Mutex is short for “mutual exclusion”; a mutex provides mutually exclusive access to a shared resource. A mutex provides priority inheritance in order to prevent priority inversion. Priority inversion occurs when a higher priority task is waiting on a resource owned by a lower priority task. Using a mutex, the lower priority task will inherit the highest priority of any task waiting on the mutex.


The first order of business when using a mutex is to declare the mutex globally. The mutex needs to be initialized before it is used (see the examples). It is generally a good idea to initialize the mutex before tasks start running in order to avoid a task possibly using the mutex before it is initialized.

When a task wants exclusive access to a shared resource it needs to obtain the mutex by calling os_mutex_pend(). If the mutex is currently owned by a different task (a lower priority task), the requesting task will be put to sleep and the owners priority will be elevated to the priority of the requesting task. Note that multiple tasks can request ownership and the current owner is elevated to the highest priority of any task waitin on the mutex. When the task is done using the shared resource, it needs to release the mutex by called os_mutex_release(). There needs to be one release per call to pend. Note that nested calls to os_mutex_pend() are allowed but there needs to be one release per pend.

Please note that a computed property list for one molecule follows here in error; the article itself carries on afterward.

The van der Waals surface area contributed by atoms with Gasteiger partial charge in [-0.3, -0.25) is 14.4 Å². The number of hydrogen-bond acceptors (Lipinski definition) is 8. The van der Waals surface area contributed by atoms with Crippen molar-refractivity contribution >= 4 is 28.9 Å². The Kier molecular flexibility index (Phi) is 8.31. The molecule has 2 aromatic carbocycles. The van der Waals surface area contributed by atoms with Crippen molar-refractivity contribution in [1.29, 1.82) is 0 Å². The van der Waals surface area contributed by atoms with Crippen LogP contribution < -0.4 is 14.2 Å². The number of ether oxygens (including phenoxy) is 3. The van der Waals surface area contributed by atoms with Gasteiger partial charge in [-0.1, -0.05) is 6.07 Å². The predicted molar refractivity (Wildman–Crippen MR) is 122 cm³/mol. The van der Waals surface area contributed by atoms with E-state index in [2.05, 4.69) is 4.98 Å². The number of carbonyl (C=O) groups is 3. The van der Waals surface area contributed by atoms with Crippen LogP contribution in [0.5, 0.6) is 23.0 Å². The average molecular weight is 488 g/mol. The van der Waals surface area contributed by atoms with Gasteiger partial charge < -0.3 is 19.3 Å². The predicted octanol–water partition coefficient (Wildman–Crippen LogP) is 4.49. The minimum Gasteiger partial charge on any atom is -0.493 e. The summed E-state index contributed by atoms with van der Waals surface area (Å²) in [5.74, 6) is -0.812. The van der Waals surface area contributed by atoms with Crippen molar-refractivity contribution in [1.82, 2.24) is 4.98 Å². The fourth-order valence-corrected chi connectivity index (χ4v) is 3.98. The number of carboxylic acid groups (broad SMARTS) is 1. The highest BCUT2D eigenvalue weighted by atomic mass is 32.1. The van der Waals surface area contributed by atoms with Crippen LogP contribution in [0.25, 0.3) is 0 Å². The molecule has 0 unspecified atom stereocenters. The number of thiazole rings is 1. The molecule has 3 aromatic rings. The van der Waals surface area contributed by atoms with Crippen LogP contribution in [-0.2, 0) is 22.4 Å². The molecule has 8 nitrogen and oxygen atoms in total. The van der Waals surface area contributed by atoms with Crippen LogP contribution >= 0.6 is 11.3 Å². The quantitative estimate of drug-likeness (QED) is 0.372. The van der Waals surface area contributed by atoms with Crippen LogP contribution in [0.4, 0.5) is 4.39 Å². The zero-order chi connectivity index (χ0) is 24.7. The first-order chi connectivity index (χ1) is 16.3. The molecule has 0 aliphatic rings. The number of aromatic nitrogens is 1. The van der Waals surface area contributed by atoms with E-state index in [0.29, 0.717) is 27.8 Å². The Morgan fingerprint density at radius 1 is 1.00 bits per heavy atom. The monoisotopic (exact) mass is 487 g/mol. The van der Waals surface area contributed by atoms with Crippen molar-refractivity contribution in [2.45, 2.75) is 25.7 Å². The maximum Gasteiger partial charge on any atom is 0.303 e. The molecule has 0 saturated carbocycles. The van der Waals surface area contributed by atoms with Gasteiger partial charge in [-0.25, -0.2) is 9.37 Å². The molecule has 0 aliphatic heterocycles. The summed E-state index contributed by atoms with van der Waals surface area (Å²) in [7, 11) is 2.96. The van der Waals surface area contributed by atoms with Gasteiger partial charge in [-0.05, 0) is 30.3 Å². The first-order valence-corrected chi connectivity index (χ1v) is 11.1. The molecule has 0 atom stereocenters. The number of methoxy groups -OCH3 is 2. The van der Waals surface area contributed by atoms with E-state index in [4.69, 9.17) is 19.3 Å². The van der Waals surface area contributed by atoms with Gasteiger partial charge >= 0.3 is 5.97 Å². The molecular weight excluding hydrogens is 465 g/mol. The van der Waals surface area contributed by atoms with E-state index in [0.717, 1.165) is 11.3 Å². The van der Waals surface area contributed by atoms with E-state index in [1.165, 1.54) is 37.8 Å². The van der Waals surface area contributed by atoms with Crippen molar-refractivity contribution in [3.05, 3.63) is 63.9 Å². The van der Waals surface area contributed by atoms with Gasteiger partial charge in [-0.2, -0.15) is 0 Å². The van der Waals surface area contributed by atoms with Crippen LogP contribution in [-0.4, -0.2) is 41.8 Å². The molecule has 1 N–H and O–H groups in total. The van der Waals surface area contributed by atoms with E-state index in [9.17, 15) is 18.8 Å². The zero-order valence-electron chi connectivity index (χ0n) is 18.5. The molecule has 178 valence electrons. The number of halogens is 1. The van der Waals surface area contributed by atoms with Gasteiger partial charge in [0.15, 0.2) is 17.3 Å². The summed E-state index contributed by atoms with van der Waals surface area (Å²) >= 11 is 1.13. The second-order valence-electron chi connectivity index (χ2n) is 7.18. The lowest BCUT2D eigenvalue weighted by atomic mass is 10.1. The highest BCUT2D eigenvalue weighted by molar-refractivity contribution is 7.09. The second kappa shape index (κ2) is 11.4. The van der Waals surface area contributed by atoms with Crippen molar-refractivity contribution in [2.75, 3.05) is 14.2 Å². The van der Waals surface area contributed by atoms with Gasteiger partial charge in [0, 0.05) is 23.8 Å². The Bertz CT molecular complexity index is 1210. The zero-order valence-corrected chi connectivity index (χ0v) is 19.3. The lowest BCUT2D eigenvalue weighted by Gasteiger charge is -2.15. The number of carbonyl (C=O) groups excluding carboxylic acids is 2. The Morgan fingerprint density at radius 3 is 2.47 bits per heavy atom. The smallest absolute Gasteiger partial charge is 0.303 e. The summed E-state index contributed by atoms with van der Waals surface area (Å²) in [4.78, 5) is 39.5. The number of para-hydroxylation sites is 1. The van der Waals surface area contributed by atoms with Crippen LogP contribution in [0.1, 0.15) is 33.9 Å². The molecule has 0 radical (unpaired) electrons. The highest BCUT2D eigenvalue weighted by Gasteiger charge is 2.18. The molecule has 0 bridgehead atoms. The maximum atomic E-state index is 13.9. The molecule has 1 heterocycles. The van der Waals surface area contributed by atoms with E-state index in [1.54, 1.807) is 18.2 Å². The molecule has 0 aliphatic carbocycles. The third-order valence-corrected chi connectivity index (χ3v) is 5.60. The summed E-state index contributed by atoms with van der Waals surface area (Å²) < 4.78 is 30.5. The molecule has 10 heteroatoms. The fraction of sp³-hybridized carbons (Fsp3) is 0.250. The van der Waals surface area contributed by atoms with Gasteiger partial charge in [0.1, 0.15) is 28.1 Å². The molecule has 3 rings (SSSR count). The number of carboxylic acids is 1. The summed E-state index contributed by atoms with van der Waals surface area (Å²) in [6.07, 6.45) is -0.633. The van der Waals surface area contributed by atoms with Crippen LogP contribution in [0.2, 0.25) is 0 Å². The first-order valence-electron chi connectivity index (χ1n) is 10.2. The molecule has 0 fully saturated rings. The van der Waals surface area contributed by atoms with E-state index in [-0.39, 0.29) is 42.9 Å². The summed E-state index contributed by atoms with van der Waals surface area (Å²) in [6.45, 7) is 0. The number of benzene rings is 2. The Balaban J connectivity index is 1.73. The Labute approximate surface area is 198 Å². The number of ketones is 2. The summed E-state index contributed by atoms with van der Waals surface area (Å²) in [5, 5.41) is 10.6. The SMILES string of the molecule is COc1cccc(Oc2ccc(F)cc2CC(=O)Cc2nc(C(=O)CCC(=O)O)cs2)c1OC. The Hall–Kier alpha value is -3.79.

The following example will illustrate how priority inheritance works. In this example, the task number is the same as its priority. Remember that the lower the number, the higher the priority (i.e. priority 0 is higher priority than priority 1). Suppose that task 5 gets ownership of a mutex but is preempted by task 4. Task 4 attempts to gain ownership of the mutex but cannot as it is owned by task 5. Task 4 is put to sleep and task 5 is temporarily raised to priority 4. Before task 5 can release the mutex, task 3 runs and attempts to acquire the mutex. At this point, both task 3 and task 4 are waiting on the mutex (sleeping). Task 5 now runs at priority 3 (the highest priority of all the tasks waiting on the mutex). When task 5 finally releases the mutex it will be preempted as two higher priority tasks are waiting for it.

Note that when multiple tasks are waiting on a mutex owned by another task, once the mutex is released the highest priority task waiting on the mutex is run.


os_error_t os_mutex_init(struct os_mutex *mu)

Create a mutex and initialize it.


os_error_t OS_INVALID_PARM Mutex passed in was NULL. OS_OK no error.

  • mu: Pointer to mutex

os_error_t os_mutex_release(struct os_mutex *mu)

Release a mutex.


os_error_t OS_INVALID_PARM Mutex passed in was NULL. OS_BAD_MUTEX Mutex was not granted to current task (not owner). OS_OK No error

  • mu: Pointer to the mutex to be released

os_error_t os_mutex_pend(struct os_mutex *mu, os_time_t timeout)

Pend (wait) for a mutex.


os_error_t OS_INVALID_PARM Mutex passed in was NULL. OS_TIMEOUT Mutex was owned by another task and timeout=0 OS_OK no error.

  • mu: Pointer to mutex.

  • timeout: Timeout, in os ticks. A timeout of 0 means do not wait if not available. A timeout of OS_TIMEOUT_NEVER means wait forever.

static inline uint16_t os_mutex_get_level(struct os_mutex *mu)

Get mutex lock count.

It can also be called from interrupt context to check if given mutex is taken.


Function should be called from task owning the mutex (one that successfully called os_mutex_pend). Calling function from other task that does not own the mutex will return value that has little value to the caller since value can change at any time by other task.


number of times lock was called from current task

  • mu: Pointer to mutex.

struct os_mutex
#include <os_mutex.h>

OS mutex structure.

Public Members

uint8_t mu_prio

Mutex owner’s default priority.

uint16_t mu_level

Mutex call nesting level.

struct os_task *mu_owner

Task that owns the mutex.